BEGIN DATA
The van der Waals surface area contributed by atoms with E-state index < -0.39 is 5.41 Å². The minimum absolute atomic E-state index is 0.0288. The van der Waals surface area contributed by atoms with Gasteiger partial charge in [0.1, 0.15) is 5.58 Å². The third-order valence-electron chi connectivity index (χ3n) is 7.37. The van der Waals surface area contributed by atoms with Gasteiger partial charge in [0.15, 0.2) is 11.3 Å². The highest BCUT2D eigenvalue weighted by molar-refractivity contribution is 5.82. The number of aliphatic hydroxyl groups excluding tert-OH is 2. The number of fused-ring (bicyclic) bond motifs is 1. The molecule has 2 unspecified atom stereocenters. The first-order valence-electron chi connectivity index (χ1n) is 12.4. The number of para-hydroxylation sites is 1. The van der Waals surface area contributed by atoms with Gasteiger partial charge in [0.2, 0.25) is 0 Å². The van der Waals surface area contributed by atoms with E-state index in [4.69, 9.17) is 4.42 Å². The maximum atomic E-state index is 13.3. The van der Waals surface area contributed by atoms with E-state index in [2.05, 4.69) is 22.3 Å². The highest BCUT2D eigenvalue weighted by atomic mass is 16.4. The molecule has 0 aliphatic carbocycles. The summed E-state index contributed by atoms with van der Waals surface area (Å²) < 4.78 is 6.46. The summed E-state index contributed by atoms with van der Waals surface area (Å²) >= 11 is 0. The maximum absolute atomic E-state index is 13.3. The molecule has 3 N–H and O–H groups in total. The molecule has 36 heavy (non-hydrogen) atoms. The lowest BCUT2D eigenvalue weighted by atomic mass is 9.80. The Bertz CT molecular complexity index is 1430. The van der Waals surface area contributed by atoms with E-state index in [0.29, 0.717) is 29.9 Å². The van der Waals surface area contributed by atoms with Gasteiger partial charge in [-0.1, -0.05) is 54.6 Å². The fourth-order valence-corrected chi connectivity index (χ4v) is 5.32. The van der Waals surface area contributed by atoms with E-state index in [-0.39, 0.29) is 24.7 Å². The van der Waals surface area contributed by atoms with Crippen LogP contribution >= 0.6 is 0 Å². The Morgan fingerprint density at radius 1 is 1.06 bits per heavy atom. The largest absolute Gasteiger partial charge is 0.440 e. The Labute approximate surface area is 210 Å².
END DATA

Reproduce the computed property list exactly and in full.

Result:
The van der Waals surface area contributed by atoms with E-state index < -0.39 is 5.41 Å². The minimum absolute atomic E-state index is 0.0288. The van der Waals surface area contributed by atoms with Gasteiger partial charge in [0.1, 0.15) is 5.58 Å². The third-order valence-electron chi connectivity index (χ3n) is 7.37. The van der Waals surface area contributed by atoms with Gasteiger partial charge in [0.15, 0.2) is 11.3 Å². The highest BCUT2D eigenvalue weighted by molar-refractivity contribution is 5.82. The number of aliphatic hydroxyl groups excluding tert-OH is 2. The number of fused-ring (bicyclic) bond motifs is 1. The molecule has 2 unspecified atom stereocenters. The first-order valence-electron chi connectivity index (χ1n) is 12.4. The number of para-hydroxylation sites is 1. The van der Waals surface area contributed by atoms with Gasteiger partial charge in [0.2, 0.25) is 0 Å². The van der Waals surface area contributed by atoms with E-state index in [4.69, 9.17) is 4.42 Å². The maximum atomic E-state index is 13.3. The van der Waals surface area contributed by atoms with E-state index in [2.05, 4.69) is 22.3 Å². The highest BCUT2D eigenvalue weighted by atomic mass is 16.4. The molecule has 0 aliphatic carbocycles. The summed E-state index contributed by atoms with van der Waals surface area (Å²) < 4.78 is 6.46. The summed E-state index contributed by atoms with van der Waals surface area (Å²) >= 11 is 0. The maximum absolute atomic E-state index is 13.3. The molecule has 3 N–H and O–H groups in total. The molecule has 36 heavy (non-hydrogen) atoms. The lowest BCUT2D eigenvalue weighted by atomic mass is 9.80. The Bertz CT molecular complexity index is 1430. The van der Waals surface area contributed by atoms with E-state index in [0.29, 0.717) is 29.9 Å². The van der Waals surface area contributed by atoms with Gasteiger partial charge in [-0.1, -0.05) is 54.6 Å². The fourth-order valence-corrected chi connectivity index (χ4v) is 5.32. The van der Waals surface area contributed by atoms with E-state index in [-0.39, 0.29) is 24.7 Å². The van der Waals surface area contributed by atoms with Crippen LogP contribution >= 0.6 is 0 Å². The Morgan fingerprint density at radius 1 is 1.06 bits per heavy atom. The largest absolute Gasteiger partial charge is 0.440 e. The Labute approximate surface area is 210 Å².